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Molina Comes From Behind to Stun Lundy

Ringside Report By: Mark Vaz
Photography By Emily Harney

Molina, Jr. pulled off an exciting come from behind victory over previously undefeated “Hammerin’” Hank Lundy with an eleventh round stoppage for the NABO Lightweight title.

Lundy’s superior hand speed, accentuated by an outstanding, accurate jab controlled the action for the first four rounds of the fight. Seemingly in for an evening of target practice, Lundy was able to land at will as Molina was barely able to get close enough to the switch-hitting Philadelphian to throw a punch.

The momentum began to shift slightly in the fifth round when Lundy decided to take a breather, content to counterpunch off the ropes, and giving Molina a few opportunities to land. Lundy’s speed still dominated the round, but Molina appeared to find encouragement in facing a less mobile Lundy. An effective sixth for Lundy, who returned to the southpaw stance and more conventional boxing, reversed again in the seventh when he again allowed Molina to close the distance, and brawling on the inside where Molina was obviously more comfortable.

The eighth looked to be all Lundy again who, while being effective pot-shotting Molina with one punch at a time from the outside, got a bit sloppy. Dropping his hands and leaving an opening for a perfectly timed right-hand counter from Molina, Lundy found himself on his back. Looking hurt but cognoscente, the well-conditioned Lundy was able to beat the count and survive the remainder of the round with good movement and boxing, regaining his legs by the conclusion of the round.

Boxing well again in the ninth and tenth, Lundy was able to avoid trouble, but Molina looked for the first time like a fighter that knew what he needed to do to win. Pressuring Lundy and looking for his range, Lundy accommodated him, fighting off the ropes with good effect, but remaining in the danger zone, often barely avoiding the bombs of Molina.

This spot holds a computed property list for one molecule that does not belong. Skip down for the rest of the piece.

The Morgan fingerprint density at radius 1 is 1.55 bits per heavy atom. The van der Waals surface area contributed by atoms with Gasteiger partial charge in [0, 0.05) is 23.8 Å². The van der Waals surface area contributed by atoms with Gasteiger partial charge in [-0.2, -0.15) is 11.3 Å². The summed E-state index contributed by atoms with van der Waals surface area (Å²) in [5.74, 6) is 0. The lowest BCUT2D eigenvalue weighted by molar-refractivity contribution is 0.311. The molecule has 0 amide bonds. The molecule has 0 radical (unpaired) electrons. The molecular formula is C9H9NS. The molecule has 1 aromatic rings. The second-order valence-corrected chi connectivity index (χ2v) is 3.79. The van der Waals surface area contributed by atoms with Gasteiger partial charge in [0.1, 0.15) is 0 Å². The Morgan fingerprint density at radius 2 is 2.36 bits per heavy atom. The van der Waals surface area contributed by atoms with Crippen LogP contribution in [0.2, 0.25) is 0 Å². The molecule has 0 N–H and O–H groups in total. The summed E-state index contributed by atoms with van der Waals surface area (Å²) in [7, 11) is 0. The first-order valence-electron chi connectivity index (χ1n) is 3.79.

On the ropes in the eleventh, Lundy took several solid left hooks, hands down and holding the ropes, appearing slightly rattled at the onslaught of the now-confident Molina. Warned for holding onto the ropes, Lundy returned to the position, this time hands up, as Molina began to tee off, prompting referee Ricky Gonzales to step in and call a halt to the action at 2:17 of round eleven. Lundy complained bitterly after the fight, stating that he was fully aware of the situation, blocking punches and looking for counter punching opportunities.

Molina’s promoter Craig Goossen of Goossen-Tutor was delighted with the win, and his fighter’s determination to not give up in a difficult fight.

At the time of the stoppage, Lundy was ahead 98-91, 98-91, and 97-92 on the official score cards.


In the opening bout of ESPN2’s Friday Night Fights telecast, Vladine Biosse, 7-0 (5) of Providence, RI outworked and outslugged the more experienced “Irish” Joe McCreedy, 11-5-2 (4) of Lowell, MA for McCreedy’s New England super middleweight title. McCreedy had to be content with landing an occasional counter right hand against the southpaw Biosse, who was able to take over the fight after the third round, outworking McCreedy who seemed unable to find the range to land anything significant. Biosse showed good combination punching and solid defense, taking the unanimous decision by scores of 79-73 twice, 78-74.

Off TV results:

Aleksandra Magdziak Lopes, 3-1 (1) MD-6 Kali Reis 2-1

Eric Estrada 1-0 (1) KO-1 Keon Graham 2-3

Diego Pereira, 5-0 (2) UD-4 Ricardo Calazada, 2-2 (1)

Dustin Reinhold, 2-1 (1) TKO-1 Joel Nieves, 0-3

Joe Gardner 5-1-1 (1) MD-4 Demarcus Clark 1-3

Keith Kozlin, 6-1 (5) TKO-3 Eric Pinaretta, 2-4